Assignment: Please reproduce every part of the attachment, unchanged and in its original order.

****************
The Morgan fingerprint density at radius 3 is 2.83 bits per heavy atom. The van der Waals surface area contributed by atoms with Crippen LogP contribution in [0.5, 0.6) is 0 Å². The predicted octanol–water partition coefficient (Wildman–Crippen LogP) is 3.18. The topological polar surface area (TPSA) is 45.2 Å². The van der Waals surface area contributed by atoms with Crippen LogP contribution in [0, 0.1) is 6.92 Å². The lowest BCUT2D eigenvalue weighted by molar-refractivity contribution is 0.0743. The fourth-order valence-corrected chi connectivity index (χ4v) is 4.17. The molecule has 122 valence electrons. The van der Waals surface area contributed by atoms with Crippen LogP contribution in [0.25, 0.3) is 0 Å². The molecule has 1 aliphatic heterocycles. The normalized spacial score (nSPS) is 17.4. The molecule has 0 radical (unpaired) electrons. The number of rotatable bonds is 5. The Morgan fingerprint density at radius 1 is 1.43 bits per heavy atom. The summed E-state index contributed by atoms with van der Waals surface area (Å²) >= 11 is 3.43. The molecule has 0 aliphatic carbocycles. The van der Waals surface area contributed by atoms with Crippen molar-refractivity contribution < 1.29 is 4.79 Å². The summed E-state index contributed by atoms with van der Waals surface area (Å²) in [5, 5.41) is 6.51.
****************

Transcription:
The Morgan fingerprint density at radius 3 is 2.83 bits per heavy atom. The van der Waals surface area contributed by atoms with Crippen LogP contribution in [0.5, 0.6) is 0 Å². The predicted octanol–water partition coefficient (Wildman–Crippen LogP) is 3.18. The topological polar surface area (TPSA) is 45.2 Å². The van der Waals surface area contributed by atoms with Crippen LogP contribution in [0, 0.1) is 6.92 Å². The lowest BCUT2D eigenvalue weighted by molar-refractivity contribution is 0.0743. The fourth-order valence-corrected chi connectivity index (χ4v) is 4.17. The molecule has 122 valence electrons. The van der Waals surface area contributed by atoms with Crippen LogP contribution in [0.25, 0.3) is 0 Å². The molecule has 1 aliphatic heterocycles. The normalized spacial score (nSPS) is 17.4. The molecule has 0 radical (unpaired) electrons. The number of rotatable bonds is 5. The Morgan fingerprint density at radius 1 is 1.43 bits per heavy atom. The summed E-state index contributed by atoms with van der Waals surface area (Å²) >= 11 is 3.43. The molecule has 0 aliphatic carbocycles. The van der Waals surface area contributed by atoms with Crippen molar-refractivity contribution < 1.29 is 4.79 Å². The summed E-state index contributed by atoms with van der Waals surface area (Å²) in [5, 5.41) is 6.51.